bodkin vs poniard what difference

what is difference between bodkin and poniard

English

Alternative forms

  • bodikin, bodkine, botkin, boidken

Etymology

From Middle English boydekin (dagger), apparently from *boyde, *boide (of unknown [Celtic?] origin) + -kin. Cognate with Scots botkin, boitkin, boikin (bodkin).

Pronunciation

  • IPA(key): /ˈbɒdkɪn/

Noun

bodkin (plural bodkins)

  1. A small sharp pointed tool for making holes in cloth or leather.
  2. A blunt needle used for threading ribbon or cord through a hem or casing.
  3. A hairpin.
  4. A dagger.
    • 1932, D. H. Lawrence, The Ship of Death:
      And can a man his own quietus make / with a bare bodkin? / With daggers, bodkins, bullets, man can make / a bruise or break of exit for his life; / but is that a quietus, O tell me, is it quietus?
  5. A type of long thin arrowhead.
  6. (printing) A sharp tool, like an awl, formerly used for pressing down individual type characters letters from a column or page in making corrections.

Translations

Adverb

bodkin (not comparable)

  1. Closely wedged between two people.
    • 1853, William Makepeace Thackeray, Vanity Fair: A Novel Without a Hero, Bradbury and Evans, 1853. page 343.
      He’s too big to travel bodkin between you and me.
    • 2018, Delphi Complete Works of R. S. Surtees (Illustrated)
      Moreover, Mr. Jorrocks insisted upon riding bodkin — a very awkward-sized bodkin he was — especially as he would have all three to sit back, so that the conversation might be general.

Further reading

  • bodkin on Wikipedia.Wikipedia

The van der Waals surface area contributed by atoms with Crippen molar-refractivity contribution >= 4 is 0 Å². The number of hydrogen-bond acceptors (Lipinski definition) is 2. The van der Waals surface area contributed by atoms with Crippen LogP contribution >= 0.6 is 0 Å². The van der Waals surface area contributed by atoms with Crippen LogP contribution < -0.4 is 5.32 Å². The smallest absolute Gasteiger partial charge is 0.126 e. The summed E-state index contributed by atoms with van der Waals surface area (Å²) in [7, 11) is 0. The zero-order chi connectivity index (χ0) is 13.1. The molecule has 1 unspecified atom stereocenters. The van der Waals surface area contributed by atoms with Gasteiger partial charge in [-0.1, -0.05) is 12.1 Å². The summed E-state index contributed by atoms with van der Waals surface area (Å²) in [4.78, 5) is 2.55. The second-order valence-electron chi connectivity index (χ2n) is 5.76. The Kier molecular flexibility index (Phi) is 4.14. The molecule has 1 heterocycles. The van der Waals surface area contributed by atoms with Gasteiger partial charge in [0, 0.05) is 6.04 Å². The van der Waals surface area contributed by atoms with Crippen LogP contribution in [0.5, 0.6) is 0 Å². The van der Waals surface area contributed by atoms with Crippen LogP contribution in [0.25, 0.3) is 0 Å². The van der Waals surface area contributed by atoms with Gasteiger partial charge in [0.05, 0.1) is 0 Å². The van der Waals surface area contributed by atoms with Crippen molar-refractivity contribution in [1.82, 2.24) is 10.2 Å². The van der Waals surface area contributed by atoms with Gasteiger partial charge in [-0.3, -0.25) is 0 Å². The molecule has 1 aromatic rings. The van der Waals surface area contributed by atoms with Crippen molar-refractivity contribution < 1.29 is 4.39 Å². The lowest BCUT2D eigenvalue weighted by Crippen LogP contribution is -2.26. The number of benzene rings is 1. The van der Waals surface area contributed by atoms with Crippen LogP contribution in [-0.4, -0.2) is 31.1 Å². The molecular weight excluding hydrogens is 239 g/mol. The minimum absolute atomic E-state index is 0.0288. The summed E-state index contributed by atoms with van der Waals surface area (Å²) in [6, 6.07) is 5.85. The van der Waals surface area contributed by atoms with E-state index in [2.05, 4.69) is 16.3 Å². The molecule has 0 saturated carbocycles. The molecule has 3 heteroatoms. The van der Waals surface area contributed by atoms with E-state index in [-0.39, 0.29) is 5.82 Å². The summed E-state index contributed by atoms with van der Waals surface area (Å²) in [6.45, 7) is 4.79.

Anagrams

  • Dobkin


English

Alternative forms

  • poignard, poinard, poynard, punierd

Etymology

Borrowed from French poignard, from poing (fist), from Old French, from Latin pūgnus (fist), ultimately from Proto-Indo-European *pewǵ-.

Pronunciation

  • (UK) IPA(key): /ˈpɒnjəd/, /ˈpɒnjɑːd/

Noun

poniard (plural poniards)

  1. (now chiefly historical) A dagger typically having a slender square or triangular blade. [from 16th c.]
    • c. 1601, William Shakespeare, Hamlet, V.1:
      The sir King ha’s wag’d with him six Barbary horses, / against the which he impon’d as I take it, sixe French / Rapiers and Poniards, with their assignes, as Girdle, / Hangers or so [].
    • 1751, Tobias Smollett, The Adventures of Peregrine Pickle, vol. IV, ch. 101:
      One of the tragic authors, finding himself assaulted in the dark, had, by way of poinard, employed upon his adversary’s throat a knife which lay upon the table, for the convenience of cutting cheese [] .
    • 1824, James Hogg, The Private Memoirs and Confessions of a Justified Sinner:
      On this occasion I said nothing, but concealing his poniard in my clothes, I hasted up the mountain, determined to execute my purpose […].

Translations

Verb

poniard (third-person singular simple present poniards, present participle poniarding, simple past and past participle poniarded)

  1. To stab with a poniard.
    • 1764, Horace Walpole, The Castle of Otranto, I:
      Manfred […] would have poignarded the peasant in their arms.

Related terms

  • impugn
  • pugilism
  • pugnacious
  • repugn (repugnant)

References

  • “poniard”, in The American Heritage Dictionary of the English Language, 4th edition, Boston, Mass.: Houghton Mifflin, 2000, →ISBN.
  • “poniard” in Dictionary.com Unabridged, Dictionary.com, LLC, 1995–present.
  • “poniard” in WordNet 2.0, Princeton University, 2003.

Anagrams

  • padroni, pandori, paridon, poinard

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